It is time to pause and reset the controversial Significant National Areas land classification process, Deputy Prime Minister Grant Robertson has said.
The comments came on a day that more than 2000 people took their protest over the land classification scheme to the Far North District Council headquarters in Kaikohe.
Robertson spoke while in Kawakawa as part of a Budget roadshow but did not go to Kaikohe, leaving for Whangārei with Te Tai Tokerau MP Kelvin Davis and Northland MP Willow-Jean Prime before the hīkoi arrived in nearby Kaikohe.
However, he told the Advocate that the SNA process had not been done well and needed to be paused and reset.
Robertson said many in the Far North were looking for answers. Associate Environment Minister James Shaw would soon visit the Far North to listen to local people as part of this, he said.
In one of Northland's biggest-ever protest hīkoi, mainly Māori interests were joined by Pākehā farmers and conservationists.
Panguru great-grandmother Hinerangi Cooper-Puru, aged 84 and daughter of land march icon Dame Whina Cooper, told FNDC and marchers the people of the Far North were hurting.
"I went to the memorial of my mother this morning in Panguru (before we left to come here) and talked with her. She is with us here today," the Hokianga kuia told councillors and the gathered hīkoi.
"I want you (the council) to say you have sinned against Māori."
In a fiery speech, Cooper-Puru demanded — to no avail — that councillors repeat after her, ''I have sinned''.
The hīkoi began at Te Rerenga Wairua (Cape Reinga) on Thursday morning, with the initial group of about 20 welcomed at Panguru in the North Hokianga before dawn on Friday.
There they paid their respects at a statue of Dame Whina, then headed for the Hokianga ferry. Numbers swelled steadily as the convoy headed south.
In Kaikohe they were met by people streaming from every corner of Northland. The top of Broadway, Station Rd and Memorial Ave were closed to traffic about 11.30am.
Six of FNDC's 10 councillors were at the council's head office to meet the protest hīkoi, including Felicity Foy, Dave Collard, Rachel Smith, Kelly Stratford, Moko Tepania and John Vujcich. Council chief executive Shaun Clarke was also present.
Protesters called on FNDC to take the message from the hīkoi for the Government to stop, rather than pause on SNAs.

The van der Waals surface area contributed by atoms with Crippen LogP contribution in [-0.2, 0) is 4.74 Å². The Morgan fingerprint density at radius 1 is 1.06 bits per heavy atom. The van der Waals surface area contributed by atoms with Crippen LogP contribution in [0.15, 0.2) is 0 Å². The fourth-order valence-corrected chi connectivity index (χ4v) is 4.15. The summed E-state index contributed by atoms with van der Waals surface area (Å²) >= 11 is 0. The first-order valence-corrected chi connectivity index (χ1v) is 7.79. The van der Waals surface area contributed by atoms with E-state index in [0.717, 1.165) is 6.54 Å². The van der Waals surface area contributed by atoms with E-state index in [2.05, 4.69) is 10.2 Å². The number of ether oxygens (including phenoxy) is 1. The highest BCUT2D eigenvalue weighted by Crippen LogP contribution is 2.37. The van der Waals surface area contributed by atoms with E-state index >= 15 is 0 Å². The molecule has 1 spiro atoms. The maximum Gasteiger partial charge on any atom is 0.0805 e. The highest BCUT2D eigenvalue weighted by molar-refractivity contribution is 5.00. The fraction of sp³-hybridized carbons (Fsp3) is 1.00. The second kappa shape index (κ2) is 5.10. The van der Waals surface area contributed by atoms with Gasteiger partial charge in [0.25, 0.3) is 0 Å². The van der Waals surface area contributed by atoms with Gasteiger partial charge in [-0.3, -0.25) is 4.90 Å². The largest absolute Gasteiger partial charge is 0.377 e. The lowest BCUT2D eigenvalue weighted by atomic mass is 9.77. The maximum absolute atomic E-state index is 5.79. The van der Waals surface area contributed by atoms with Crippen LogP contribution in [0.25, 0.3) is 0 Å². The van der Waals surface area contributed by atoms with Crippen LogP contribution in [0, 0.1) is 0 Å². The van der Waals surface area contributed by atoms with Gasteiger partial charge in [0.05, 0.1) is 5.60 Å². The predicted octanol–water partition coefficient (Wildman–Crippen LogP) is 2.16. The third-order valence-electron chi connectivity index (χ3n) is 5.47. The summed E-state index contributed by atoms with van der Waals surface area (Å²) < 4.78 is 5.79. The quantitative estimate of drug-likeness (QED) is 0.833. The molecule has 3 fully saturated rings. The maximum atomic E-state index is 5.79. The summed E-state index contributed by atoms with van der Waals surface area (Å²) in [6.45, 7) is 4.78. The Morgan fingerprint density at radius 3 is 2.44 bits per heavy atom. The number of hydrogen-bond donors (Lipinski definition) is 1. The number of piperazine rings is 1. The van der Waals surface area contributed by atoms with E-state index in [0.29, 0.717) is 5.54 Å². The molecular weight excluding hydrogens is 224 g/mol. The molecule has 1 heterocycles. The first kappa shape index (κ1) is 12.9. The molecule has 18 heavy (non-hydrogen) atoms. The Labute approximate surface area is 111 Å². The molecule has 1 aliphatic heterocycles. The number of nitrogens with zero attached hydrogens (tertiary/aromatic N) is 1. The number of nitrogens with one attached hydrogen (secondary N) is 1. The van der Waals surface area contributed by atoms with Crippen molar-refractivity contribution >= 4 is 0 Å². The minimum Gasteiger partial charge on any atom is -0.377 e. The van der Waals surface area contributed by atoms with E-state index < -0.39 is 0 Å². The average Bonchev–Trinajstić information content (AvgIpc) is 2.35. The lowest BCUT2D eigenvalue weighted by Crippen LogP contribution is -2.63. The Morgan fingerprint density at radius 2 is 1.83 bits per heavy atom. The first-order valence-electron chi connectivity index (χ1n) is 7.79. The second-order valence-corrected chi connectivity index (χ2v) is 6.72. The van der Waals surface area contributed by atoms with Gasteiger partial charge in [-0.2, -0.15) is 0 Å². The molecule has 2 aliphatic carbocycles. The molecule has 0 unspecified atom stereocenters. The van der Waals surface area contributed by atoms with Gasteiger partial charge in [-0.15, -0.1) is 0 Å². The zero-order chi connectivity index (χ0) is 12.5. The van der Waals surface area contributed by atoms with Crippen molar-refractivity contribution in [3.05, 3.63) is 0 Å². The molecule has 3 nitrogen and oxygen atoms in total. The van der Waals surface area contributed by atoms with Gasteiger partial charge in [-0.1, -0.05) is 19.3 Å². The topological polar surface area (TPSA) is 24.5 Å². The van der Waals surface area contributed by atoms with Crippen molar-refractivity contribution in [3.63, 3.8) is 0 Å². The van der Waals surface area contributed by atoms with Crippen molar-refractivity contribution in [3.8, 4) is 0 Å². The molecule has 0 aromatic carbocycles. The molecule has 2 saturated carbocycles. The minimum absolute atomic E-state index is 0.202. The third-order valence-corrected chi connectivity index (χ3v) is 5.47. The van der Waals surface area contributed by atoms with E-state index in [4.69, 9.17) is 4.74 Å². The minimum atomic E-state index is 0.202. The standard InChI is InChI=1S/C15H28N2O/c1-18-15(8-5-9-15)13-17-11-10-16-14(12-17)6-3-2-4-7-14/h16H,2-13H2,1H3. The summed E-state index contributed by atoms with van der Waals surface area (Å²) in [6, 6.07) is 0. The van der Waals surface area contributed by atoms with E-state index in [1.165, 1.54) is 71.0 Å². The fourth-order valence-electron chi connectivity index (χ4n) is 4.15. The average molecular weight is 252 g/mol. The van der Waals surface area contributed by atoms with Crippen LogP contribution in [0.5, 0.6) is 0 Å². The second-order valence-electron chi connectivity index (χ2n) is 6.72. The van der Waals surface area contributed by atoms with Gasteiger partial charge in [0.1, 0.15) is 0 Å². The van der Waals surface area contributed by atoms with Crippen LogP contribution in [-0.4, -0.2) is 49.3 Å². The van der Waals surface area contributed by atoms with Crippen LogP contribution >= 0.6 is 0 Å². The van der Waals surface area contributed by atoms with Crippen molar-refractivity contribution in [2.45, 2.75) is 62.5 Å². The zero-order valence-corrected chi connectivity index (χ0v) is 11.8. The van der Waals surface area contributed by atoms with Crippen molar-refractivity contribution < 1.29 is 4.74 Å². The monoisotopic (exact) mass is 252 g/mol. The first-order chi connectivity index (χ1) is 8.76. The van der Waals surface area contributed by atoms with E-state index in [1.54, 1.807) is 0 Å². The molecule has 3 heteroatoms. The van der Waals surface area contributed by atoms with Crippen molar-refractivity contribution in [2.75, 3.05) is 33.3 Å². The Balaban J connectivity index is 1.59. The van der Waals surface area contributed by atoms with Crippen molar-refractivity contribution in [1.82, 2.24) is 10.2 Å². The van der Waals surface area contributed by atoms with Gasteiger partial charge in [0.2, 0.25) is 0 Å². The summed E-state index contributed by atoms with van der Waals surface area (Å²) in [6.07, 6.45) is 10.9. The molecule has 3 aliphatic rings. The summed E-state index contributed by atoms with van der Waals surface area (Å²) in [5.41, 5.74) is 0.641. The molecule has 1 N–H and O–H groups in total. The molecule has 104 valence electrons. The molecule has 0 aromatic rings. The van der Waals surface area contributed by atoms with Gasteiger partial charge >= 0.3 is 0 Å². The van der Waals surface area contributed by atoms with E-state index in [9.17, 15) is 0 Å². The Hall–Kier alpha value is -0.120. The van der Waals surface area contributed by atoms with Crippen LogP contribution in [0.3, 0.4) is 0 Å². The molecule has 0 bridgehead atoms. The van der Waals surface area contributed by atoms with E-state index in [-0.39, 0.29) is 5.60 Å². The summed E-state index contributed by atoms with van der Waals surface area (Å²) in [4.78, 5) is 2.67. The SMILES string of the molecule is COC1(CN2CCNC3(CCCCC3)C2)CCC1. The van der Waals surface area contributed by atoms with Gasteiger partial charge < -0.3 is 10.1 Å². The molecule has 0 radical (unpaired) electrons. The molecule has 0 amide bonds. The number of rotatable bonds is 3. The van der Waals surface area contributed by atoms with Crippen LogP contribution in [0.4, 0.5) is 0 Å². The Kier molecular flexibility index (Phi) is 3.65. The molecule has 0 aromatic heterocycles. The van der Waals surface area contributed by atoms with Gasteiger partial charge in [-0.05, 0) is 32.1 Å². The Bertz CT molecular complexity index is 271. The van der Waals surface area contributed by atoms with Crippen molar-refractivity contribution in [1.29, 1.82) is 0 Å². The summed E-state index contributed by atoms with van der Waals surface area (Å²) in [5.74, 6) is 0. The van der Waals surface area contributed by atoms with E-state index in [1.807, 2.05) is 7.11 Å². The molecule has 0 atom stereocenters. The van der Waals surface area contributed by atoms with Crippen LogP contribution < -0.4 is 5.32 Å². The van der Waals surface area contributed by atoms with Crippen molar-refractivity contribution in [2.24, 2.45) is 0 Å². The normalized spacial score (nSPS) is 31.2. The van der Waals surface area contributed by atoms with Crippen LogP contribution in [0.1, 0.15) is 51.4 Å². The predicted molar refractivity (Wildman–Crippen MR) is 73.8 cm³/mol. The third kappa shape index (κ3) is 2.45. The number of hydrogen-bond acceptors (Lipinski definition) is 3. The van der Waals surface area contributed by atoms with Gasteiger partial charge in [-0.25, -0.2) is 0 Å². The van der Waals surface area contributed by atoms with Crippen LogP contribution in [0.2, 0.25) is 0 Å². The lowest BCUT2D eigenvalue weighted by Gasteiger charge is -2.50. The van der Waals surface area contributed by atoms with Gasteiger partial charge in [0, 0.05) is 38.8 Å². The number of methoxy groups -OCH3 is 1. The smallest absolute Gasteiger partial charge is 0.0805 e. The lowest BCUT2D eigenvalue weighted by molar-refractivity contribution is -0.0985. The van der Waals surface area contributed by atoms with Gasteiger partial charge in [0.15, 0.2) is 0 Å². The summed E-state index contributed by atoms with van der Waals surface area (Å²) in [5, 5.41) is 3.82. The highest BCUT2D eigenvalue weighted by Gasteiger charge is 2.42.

Councillor Moko Tepania - who received a petition demanding the halt on SNAs - said his council would be taking that message to the Government.
Cooper-Puru spoke out against the absence of Far North Mayor John Carter. He was in Wellington, meeting other rural councils where the topic of SNAs was to be discussed.
Hīkoi co-ordinator Rueben Taipari hoped the ''Stealing Native Areas'' march would ''make the Government actually listen to the people who live on the land''.
''We're passionate about our whenua and our moana, it's part of our legacy. If someone comes in and imposes their authority on top of ours, that's colonisation all over again.''
Ngatiwai chief executive and Whangārei hīkoi leader Huhana Lyndon told the crowd SNAs had come from the Government through Northland Regional Council (NRC) and to the Far North council.
"We need to be part of the discussion on this going forward because we are kaitiakitanga," she said. Lyndon was meeting Davis about SNAs after the hīkoi.
Former Labour MP Dover Samuels said SNAs were another example of the alienation of Māori land that had happened through cumulative pieces of legislation, including the Local Government Act.
Former FNDC and NRC councillor and Hokianga farmer Joe Carr said the Northland Regional Council's Regional Policy Statement (RPS) laid the foundation for Friday's protest hīkoi through creating the process for FNDC.
"The gun was loaded by NRC and passed on to FNDC," Carr said. He was part of the 1997 "Can the Plan" opposition when the Far North council originally tried to bring in the forerunner of SNAs. Public opposition forced that to be dropped.
Kawakawa SNAs rebellion meeting organiser and farmer Kate Lowe said there were enough legislative controls to protect indigenous biodiversity on private land.
Broadwood farmer Peter McKenzie said he believed SNAs had been brought in by the council "under the radar".
"SNAs should be stopped. Rip them up," McKenzie said. "It's no good just pausing. That's a bit like putting lipstick on it and telling you it's beautiful."
The furore started last month when Far North District Council sent 8000 letters to property owners identifying potential SNAs on their land. The SNAs cover 42 per cent of the district, with almost two thirds of that being private land.
While SNAs have existed since the early 1990s, the Government's National Policy Statement for Indigenous Biodiversity — due to be passed by Parliament later this year — was expected to give them more teeth, including requiring landowners to seek consent for a wide range of activities. The aim was to protect native biodiversity, particularly on private land.